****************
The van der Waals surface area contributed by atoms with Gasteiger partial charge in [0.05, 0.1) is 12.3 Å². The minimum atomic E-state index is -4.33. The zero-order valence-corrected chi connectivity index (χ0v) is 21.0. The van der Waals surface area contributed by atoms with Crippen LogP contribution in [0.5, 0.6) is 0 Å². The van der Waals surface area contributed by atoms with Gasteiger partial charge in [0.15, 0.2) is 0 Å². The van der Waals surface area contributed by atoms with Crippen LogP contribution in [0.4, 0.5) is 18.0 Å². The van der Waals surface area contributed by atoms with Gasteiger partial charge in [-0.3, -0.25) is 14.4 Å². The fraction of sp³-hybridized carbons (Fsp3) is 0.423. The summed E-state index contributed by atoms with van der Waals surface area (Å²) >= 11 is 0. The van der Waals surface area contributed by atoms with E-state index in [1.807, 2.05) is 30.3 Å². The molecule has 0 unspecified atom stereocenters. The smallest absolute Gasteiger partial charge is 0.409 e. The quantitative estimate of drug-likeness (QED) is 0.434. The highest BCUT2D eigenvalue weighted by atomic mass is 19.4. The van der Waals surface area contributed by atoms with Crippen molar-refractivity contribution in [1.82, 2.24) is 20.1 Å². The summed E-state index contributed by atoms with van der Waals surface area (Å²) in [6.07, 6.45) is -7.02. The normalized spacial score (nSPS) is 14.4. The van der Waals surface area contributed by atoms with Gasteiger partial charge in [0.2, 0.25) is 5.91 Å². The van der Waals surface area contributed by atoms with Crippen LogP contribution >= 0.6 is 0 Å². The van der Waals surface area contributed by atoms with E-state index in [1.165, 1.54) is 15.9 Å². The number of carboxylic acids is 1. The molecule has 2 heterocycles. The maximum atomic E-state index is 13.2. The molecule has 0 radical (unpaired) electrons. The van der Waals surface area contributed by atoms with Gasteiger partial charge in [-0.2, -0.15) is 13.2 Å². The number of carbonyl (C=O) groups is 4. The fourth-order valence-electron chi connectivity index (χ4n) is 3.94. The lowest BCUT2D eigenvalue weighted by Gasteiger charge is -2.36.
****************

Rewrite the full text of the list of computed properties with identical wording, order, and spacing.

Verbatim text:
The van der Waals surface area contributed by atoms with Gasteiger partial charge in [0.05, 0.1) is 12.3 Å². The minimum atomic E-state index is -4.33. The zero-order valence-corrected chi connectivity index (χ0v) is 21.0. The van der Waals surface area contributed by atoms with Crippen LogP contribution in [0.5, 0.6) is 0 Å². The van der Waals surface area contributed by atoms with Gasteiger partial charge in [0.15, 0.2) is 0 Å². The van der Waals surface area contributed by atoms with Crippen LogP contribution in [0.4, 0.5) is 18.0 Å². The van der Waals surface area contributed by atoms with Gasteiger partial charge in [-0.3, -0.25) is 14.4 Å². The fraction of sp³-hybridized carbons (Fsp3) is 0.423. The summed E-state index contributed by atoms with van der Waals surface area (Å²) >= 11 is 0. The van der Waals surface area contributed by atoms with E-state index in [1.807, 2.05) is 30.3 Å². The molecule has 0 unspecified atom stereocenters. The smallest absolute Gasteiger partial charge is 0.409 e. The quantitative estimate of drug-likeness (QED) is 0.434. The highest BCUT2D eigenvalue weighted by atomic mass is 19.4. The van der Waals surface area contributed by atoms with Crippen molar-refractivity contribution in [1.82, 2.24) is 20.1 Å². The summed E-state index contributed by atoms with van der Waals surface area (Å²) in [6.07, 6.45) is -7.02. The normalized spacial score (nSPS) is 14.4. The van der Waals surface area contributed by atoms with Gasteiger partial charge in [0.2, 0.25) is 5.91 Å². The van der Waals surface area contributed by atoms with Crippen LogP contribution >= 0.6 is 0 Å². The van der Waals surface area contributed by atoms with E-state index in [1.165, 1.54) is 15.9 Å². The number of carboxylic acids is 1. The molecule has 2 heterocycles. The maximum atomic E-state index is 13.2. The molecule has 0 radical (unpaired) electrons. The van der Waals surface area contributed by atoms with Gasteiger partial charge in [-0.2, -0.15) is 13.2 Å². The number of carbonyl (C=O) groups is 4. The fourth-order valence-electron chi connectivity index (χ4n) is 3.94. The lowest BCUT2D eigenvalue weighted by Gasteiger charge is -2.36.